Bernini tour in Rome

Gian Lorenzo Bernini was an Italian, being more precise Napolitan sculptor and architect who worked in the XVII. century. We can announce that he was perhaps the greatest sculptor of the baroque era – not to mention a genius architect and quite a fine painter.


If it is not your first time in Rome or this will be your first time here but you are a fan of the sculptor, it is worth to take a Bernini-tour and discover his works in the city.


Helping you to find these places, we have prepared a personalized Google Map where you find photos and further interesting information about them as well. You will find it here:



Prepare yourself, take your comfortable pair of shoes and let’s discover the most important works that you need to see from his works:


Piazza Navona – Fontana dei Quattro Fiumi: The base of the fountain is a basin from the centre of which travertine rocks rise to support four river gods and above them, an ancient Egyptian obelisk surmounted with the Pamphili family emblem of a dove with an olive twig. Collectively, they represent four major rivers of the four continents through which papal authority had spread: the Nile representing Africa, the Danube representing Europe, the Ganges representing Asia, and the Río de la Plata representing the Americas.



In Villa Borghese Museum there are amazing early sculptures from his late teens/early 20s, including David, Apollo and Daphne, the Rape of Persephone, and Aeneas and Anchises.


The Chigi Chapel is the second chapel on the left-hand side of the nave in the Church of Santa Maria del Popolo in Rome. Here particularly the sculptures and inlaid stonework are the works as for example Daniel.



In Church of Sant’Andrea delle Fratte, you can find the statues of “Angel with the Crown of Thorns” and “Angel with the Superscription I.N.R.I“, both originally destined for Ponte Sant’Angelo but kept by Pope Clement IX.


Bernini’s design of the Piazza San Pietro in front of the Basilica is one of his most innovative and successful architectural designs. Within the basilica he is also responsible for the St Peter’s Baldacchino that is built as a massive spiraling gilded bronze canopy over the tomb of St Peter. Bernini’s four-pillared creation reached nearly 30 m from the ground. It is impressive.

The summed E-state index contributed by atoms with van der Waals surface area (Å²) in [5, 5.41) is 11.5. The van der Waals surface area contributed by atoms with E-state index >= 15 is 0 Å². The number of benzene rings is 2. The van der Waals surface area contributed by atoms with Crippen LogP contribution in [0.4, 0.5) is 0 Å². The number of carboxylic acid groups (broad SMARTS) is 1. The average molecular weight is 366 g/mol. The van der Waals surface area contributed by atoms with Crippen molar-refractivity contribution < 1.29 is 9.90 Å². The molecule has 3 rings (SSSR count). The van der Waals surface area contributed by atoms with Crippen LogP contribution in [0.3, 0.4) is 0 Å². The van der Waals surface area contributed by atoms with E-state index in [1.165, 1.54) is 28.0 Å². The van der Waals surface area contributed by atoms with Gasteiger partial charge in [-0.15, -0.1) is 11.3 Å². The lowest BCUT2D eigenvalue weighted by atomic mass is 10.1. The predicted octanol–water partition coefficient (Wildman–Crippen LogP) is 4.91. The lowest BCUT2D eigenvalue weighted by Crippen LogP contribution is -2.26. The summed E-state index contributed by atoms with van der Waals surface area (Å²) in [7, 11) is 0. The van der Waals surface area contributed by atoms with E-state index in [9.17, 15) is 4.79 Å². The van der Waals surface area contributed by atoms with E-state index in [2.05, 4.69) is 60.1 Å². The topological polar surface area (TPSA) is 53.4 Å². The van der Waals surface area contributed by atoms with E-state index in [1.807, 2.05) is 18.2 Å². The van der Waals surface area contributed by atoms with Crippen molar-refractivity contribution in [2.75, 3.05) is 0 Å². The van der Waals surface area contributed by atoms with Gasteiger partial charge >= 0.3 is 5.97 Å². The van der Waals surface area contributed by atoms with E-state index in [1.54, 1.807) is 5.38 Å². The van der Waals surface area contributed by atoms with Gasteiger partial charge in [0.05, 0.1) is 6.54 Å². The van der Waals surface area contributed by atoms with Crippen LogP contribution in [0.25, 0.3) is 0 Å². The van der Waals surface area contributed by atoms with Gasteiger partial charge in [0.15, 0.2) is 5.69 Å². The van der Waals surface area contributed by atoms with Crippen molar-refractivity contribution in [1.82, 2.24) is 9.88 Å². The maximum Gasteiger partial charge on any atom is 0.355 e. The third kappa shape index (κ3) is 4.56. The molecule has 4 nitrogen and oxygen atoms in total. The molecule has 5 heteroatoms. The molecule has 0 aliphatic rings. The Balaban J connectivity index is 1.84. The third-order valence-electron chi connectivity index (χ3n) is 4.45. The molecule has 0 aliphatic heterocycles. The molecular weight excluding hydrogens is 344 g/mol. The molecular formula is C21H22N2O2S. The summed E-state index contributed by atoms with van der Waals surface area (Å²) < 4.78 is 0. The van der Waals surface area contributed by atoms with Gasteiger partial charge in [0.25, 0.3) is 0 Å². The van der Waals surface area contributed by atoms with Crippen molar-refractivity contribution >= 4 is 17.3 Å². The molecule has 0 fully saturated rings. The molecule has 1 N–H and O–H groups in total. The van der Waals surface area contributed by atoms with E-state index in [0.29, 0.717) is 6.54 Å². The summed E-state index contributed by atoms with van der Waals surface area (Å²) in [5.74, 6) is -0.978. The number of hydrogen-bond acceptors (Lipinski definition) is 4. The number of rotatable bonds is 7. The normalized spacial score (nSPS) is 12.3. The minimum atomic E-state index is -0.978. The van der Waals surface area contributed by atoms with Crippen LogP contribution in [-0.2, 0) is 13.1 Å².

Between Barberini and Repubblica metro stops, you will find Santa Maria della Vittoria, is a Roman Catholic titular church dedicated to the Virgin Mary. Bernini’s masterpiece is in the Cornaro Chapel, to the left of the altar, is Ecstasy of St. Teresa. The statues depict a moment described by Saint Teresa of Avila in her autobiography, where she had the vivid vision of a seraph piercing her heart with a golden shaft, causing her both immense joy and pain. The flowing robes and contorted posture abandon classical restraint and repose to depict a more passionate, almost voluptuous trance.


Piazza Spagna is one of the most famous squares in Rome. In the middle of the square is the famous Fontana della Barcaccia, dating to the beginning of the baroque period, sculpted by Bernini and his father, Pietro Bernini.



The Doria Pamphilj Gallery is a large art collection housed in the Palazzo Doria Pamphilj. It is situated between the Via del Corso and Via della Gatta. Bernini’s sculptured bust of Portrait of Pope Innocent X was placed along with Velázquez’s portrait in a specially designated small room.



In Basilica Santa Maria Sopra Minerva, Bernini has designed one of the new type of funerary monuments, such as the seemingly floating medallion, hovering in the air as it were, for the deceased nun Maria Raggi.


Beata Ludovica Albertoni is a funerary monument by Bernini. The trastevere sculpture is located in the specially designed Altieri Chapel in the Church of San Francesco a Ripa. The figure of Ludovica Albertoni is presented on a mattress at the moment of mystical communion with God. The folds of her habit reflect her state of turmoil, and her head is thrown back onto an embroidered pillow supported by a headrest. Beneath her figure is a deeply crumpled sculpted cloth above a red-marble sarcophagus, where Ludovica is interred. The panel behind her is carved with stylized pomegranates; flaming hearts adorn the base of the windows. She is surrounded by putti, and waiting to rise to the Holy Spirit.


Bernini’s Medusa is a marble sculpture of the eponymous character from the classical myth and now it is  part of the collections of the Capitoline Museums. The portrait draws on the myth of Medusa, the snake haired woman whose gaze could turn onlookers to stone. Unlike other depictions of the Medusa, such as Benevenuto Cellini’s Perseus and Medusa, the Medusa is not portrayed as a vanquished figure, her head severed from her body but as a living monster. Bernini’s decision to create a marble sculpture may be some kind of visual pun on the myth – creating a stone version of a living creature that could turn men to stone.


In the middle of the Piazza Barberini there is Fontana del Tritone that its centre rises a larger than lifesize muscular Triton, a minor sea god of ancient Greco-Roman legend, depicted as a merman kneeling on the sum of four dolphin tailfins.


Bernini died in Rome in 1680, and was buried in the Bernini’s family vault, along with his parents, in the Basilica di Santa Maria Maggiore.



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